Sizing up your executive competition in preparation for a job search?
You might have noticed new trends in resumes for 6 and 7-figure candidates.
No longer the staid documents seen in the past, executive-level resumes (and LinkedIn profiles) require fresh design and concentrated text to attract the right kind of attention.
Here are the latest trends in executive resume writing – with tips on incorporating them for a successful job search:
1 – Shorter Page Length Isn’t Necessarily Better.
The one-page resume “rule” is really a guideline for targeting your executive resume to the audience who will read it.
For example, it’s common to shorten your resume considerably when applying to a Board seat, or when networking in person. Each of these situations requires a snapshot of your past leadership experience, education, executive accomplishments, and affiliations – condensed and to the point.
However, many recruiters and employers like to see sufficient detail on your experience in M&A strategy, bottom-line profits, team size, and international influence. It’s best to use a storytelling approach that describes how you’ve overcome business challenges or led turnarounds, complete with hard-hitting metrics.
Incorporating this type of detail often requires extending your executive resume to 2 or even 3 pages for optimum readability.
2 – Color is Important for Emphasizing Key Points.
Yes, you CAN use color. Black-and-white documents heavy with detail are easier to skim if you’ve added a bit of color.
Your executive resume needn’t employ flashing lights and neon green, however, in order to make your point.
Step into the use of color by altering your resume headlines with a subtle blue or shading a few areas for emphasis, as shown in this example of an IT executive resume (produced for CIO.com’s IT Resume Makeover series).
3 – Profile Summaries Must Quickly Convey Your Point.
In the past, executive resume summaries were long paragraphs offering vague statements about leadership qualities and dedication (admirable qualities – but they could apply to anyone!).
Today, your resume qualifications profile should be short and stick to facts, such as a list of international regions managed or a reputation for leading turnarounds. This resume profile summary for a VP of Sales shows how to narrow the focus:
Executive rainmaker noted for quick assessment and turnaround of underperforming teams (Americas & APAC)—leveraging technology and marketing insight to correct sales methods for up to 70% improvement. High-energy, hard-charging leader who thrives on the “thrill of the sale” and structures teams for productivity.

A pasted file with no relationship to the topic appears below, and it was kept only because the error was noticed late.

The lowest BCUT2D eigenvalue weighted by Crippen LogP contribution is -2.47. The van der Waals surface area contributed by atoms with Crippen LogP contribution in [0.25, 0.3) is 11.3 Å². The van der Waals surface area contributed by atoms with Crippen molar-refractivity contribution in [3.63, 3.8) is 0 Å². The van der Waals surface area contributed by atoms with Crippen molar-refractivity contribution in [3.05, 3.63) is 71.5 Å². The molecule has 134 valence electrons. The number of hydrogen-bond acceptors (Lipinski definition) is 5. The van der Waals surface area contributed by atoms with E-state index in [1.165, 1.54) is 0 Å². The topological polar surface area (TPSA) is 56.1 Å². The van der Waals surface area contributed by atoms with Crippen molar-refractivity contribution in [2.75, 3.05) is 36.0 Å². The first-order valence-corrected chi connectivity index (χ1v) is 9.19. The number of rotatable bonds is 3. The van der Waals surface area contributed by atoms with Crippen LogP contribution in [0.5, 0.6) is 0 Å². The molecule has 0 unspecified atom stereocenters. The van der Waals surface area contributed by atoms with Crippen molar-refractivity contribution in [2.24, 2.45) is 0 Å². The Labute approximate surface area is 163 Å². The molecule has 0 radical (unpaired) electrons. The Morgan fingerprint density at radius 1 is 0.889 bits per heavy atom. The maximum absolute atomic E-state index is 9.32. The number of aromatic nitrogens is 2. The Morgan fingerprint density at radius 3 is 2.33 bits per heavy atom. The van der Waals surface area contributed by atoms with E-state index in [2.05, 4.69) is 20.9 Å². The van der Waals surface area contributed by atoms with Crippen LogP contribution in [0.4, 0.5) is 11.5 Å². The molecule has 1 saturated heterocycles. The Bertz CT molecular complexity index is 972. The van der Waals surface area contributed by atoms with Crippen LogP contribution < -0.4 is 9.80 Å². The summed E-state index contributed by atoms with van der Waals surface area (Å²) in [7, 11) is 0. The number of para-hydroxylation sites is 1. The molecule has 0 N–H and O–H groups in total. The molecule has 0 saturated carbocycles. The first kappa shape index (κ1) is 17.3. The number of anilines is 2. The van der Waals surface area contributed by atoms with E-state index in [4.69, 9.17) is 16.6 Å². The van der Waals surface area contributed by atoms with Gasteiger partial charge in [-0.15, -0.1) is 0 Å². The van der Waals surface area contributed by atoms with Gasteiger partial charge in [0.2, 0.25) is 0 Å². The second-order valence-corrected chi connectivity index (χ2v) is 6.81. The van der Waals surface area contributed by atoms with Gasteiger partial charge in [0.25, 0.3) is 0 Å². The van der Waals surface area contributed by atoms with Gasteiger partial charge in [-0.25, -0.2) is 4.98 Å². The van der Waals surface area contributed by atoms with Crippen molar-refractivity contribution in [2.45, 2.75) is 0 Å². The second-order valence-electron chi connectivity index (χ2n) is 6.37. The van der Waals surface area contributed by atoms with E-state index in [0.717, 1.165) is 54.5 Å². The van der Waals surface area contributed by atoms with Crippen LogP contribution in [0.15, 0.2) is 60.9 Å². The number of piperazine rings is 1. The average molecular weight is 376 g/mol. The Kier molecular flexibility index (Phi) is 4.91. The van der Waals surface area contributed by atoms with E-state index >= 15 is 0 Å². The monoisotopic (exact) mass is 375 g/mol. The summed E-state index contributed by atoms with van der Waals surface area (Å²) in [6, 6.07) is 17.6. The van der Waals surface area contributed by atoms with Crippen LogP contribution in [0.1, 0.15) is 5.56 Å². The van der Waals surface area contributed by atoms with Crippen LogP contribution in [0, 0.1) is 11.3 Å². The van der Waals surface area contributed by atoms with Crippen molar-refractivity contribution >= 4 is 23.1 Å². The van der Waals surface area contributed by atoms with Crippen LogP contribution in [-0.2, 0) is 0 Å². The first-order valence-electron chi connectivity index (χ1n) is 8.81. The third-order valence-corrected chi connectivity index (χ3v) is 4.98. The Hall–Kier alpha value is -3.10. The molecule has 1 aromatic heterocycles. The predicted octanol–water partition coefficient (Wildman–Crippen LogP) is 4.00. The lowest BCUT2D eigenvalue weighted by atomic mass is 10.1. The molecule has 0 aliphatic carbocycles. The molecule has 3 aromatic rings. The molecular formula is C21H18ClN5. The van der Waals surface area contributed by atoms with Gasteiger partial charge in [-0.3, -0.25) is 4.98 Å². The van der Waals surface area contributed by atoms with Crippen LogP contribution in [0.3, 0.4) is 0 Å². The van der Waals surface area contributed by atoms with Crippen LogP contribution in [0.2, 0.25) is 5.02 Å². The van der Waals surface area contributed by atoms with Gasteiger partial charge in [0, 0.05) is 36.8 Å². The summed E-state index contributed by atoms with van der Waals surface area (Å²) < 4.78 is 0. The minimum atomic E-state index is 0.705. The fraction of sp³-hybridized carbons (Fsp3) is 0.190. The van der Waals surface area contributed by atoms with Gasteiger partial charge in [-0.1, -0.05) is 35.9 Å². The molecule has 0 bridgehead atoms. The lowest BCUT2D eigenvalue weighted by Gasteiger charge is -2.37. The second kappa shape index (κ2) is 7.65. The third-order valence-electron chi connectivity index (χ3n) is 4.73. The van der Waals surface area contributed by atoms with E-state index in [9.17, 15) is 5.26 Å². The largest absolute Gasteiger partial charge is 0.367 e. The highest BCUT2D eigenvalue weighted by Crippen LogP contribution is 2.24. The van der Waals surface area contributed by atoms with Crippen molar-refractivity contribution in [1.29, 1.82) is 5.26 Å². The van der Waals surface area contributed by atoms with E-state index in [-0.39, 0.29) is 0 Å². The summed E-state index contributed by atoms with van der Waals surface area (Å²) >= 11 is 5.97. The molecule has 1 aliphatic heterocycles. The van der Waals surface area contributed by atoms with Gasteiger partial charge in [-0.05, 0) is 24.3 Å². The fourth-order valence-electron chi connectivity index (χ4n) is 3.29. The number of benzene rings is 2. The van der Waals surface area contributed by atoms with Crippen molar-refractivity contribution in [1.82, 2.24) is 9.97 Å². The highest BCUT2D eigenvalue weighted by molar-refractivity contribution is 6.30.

4 – Resume Length Should be Tuned for Your Target Audience.
No one has the time to read a 7-page novel of your accomplishments. By culling success stories to hard-hitting statements, you’ll show employers the ability to focus on relevant points.
Most executive resumes can fit squarely into 2 or 3 pages, with Board resumes such as this CEO resume taking only a single page. This strategy quickly introduces the candidate and provides easy navigation.
If you struggle to condense your resume, try reworking your history into “sound bites” that capture the actions you took and the end results, using these examples for inspiration:
Delivered 42% annual profits by focusing manufacturing teams on top 8 product lines and rationalizing underperforming products.
Exceeded profit records 34% and reached #1 satisfaction scores from new relationships built with Fortune 500 customers.
5 – Accolades Can Strengthen Your Brand Message.
You’ve probably received commendations over the years for projects, sales awards, new products, or customer retention. Instead of forgetting about these testimonials, you can strategically incorporate them into your C-suite resume for a stronger personal brand message.
Be sure to include kudos that reinforce your ROI. For example, a note from the CEO on the success of a new acquisition can back up your experience in M&A strategy.
If you’ve excelled in mentoring junior executives, you could also pull in a quote from a direct report stating how much they’ve learned from you.
When using one of these recommendations in your resume, shrink it down to relevant facts and include the job title of the person issuing it (such as VP of Business Development at XYZ Company).
This award-winning CEO and Board Advisor resume shows short, powerful commendations in the first part of the document – illustrating his value to Wall Street and parent company executives.
6 – Symbols & Headlines Can Convey Your Stature & ROI.
There’s more than one way to demonstrate your fitness for a specific industry or career level, as shown in this example of a VP Medical and Clinical Affairs resume.
To describe her area of focus, a simple symbol and headline noting her specialties were used at the top of the document.
Resume headlines are one of the best ways to convey salient points of your background, while preserving space for other relevant details.
To create headlines for your executive resume, jot down short sentences or phrases that encapsulate what you do best, such as Scientific & Medical Strategies Poised for Significant Revenue Results.
Don’t use boring section titles! Instead, insert headlines like Strong, Consistent Profits & Market Transformation to introduce your achievements.
In short, your outdated executive resume CAN pack more punch with some tweaks to your content, formatting, and writing style.